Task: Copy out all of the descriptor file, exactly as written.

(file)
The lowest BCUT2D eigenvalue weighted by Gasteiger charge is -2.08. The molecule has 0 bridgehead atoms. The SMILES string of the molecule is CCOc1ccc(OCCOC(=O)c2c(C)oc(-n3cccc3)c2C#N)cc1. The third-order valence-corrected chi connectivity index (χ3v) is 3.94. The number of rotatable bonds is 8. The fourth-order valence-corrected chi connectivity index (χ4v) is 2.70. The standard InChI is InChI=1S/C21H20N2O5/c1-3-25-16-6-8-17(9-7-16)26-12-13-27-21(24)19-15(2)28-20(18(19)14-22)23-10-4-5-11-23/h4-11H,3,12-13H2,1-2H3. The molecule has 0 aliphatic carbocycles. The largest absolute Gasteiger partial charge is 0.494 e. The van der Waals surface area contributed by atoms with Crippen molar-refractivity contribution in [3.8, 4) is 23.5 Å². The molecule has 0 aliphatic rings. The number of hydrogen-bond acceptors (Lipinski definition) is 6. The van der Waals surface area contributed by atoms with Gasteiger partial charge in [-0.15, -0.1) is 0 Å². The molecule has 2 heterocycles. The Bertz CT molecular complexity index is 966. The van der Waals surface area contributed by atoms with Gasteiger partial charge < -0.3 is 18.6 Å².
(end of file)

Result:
The lowest BCUT2D eigenvalue weighted by Gasteiger charge is -2.08. The molecule has 0 bridgehead atoms. The SMILES string of the molecule is CCOc1ccc(OCCOC(=O)c2c(C)oc(-n3cccc3)c2C#N)cc1. The third-order valence-corrected chi connectivity index (χ3v) is 3.94. The number of rotatable bonds is 8. The fourth-order valence-corrected chi connectivity index (χ4v) is 2.70. The standard InChI is InChI=1S/C21H20N2O5/c1-3-25-16-6-8-17(9-7-16)26-12-13-27-21(24)19-15(2)28-20(18(19)14-22)23-10-4-5-11-23/h4-11H,3,12-13H2,1-2H3. The molecule has 0 aliphatic carbocycles. The largest absolute Gasteiger partial charge is 0.494 e. The van der Waals surface area contributed by atoms with Crippen molar-refractivity contribution in [3.8, 4) is 23.5 Å². The molecule has 0 aliphatic rings. The number of hydrogen-bond acceptors (Lipinski definition) is 6. The van der Waals surface area contributed by atoms with Gasteiger partial charge in [-0.15, -0.1) is 0 Å². The molecule has 2 heterocycles. The Bertz CT molecular complexity index is 966. The van der Waals surface area contributed by atoms with Gasteiger partial charge < -0.3 is 18.6 Å².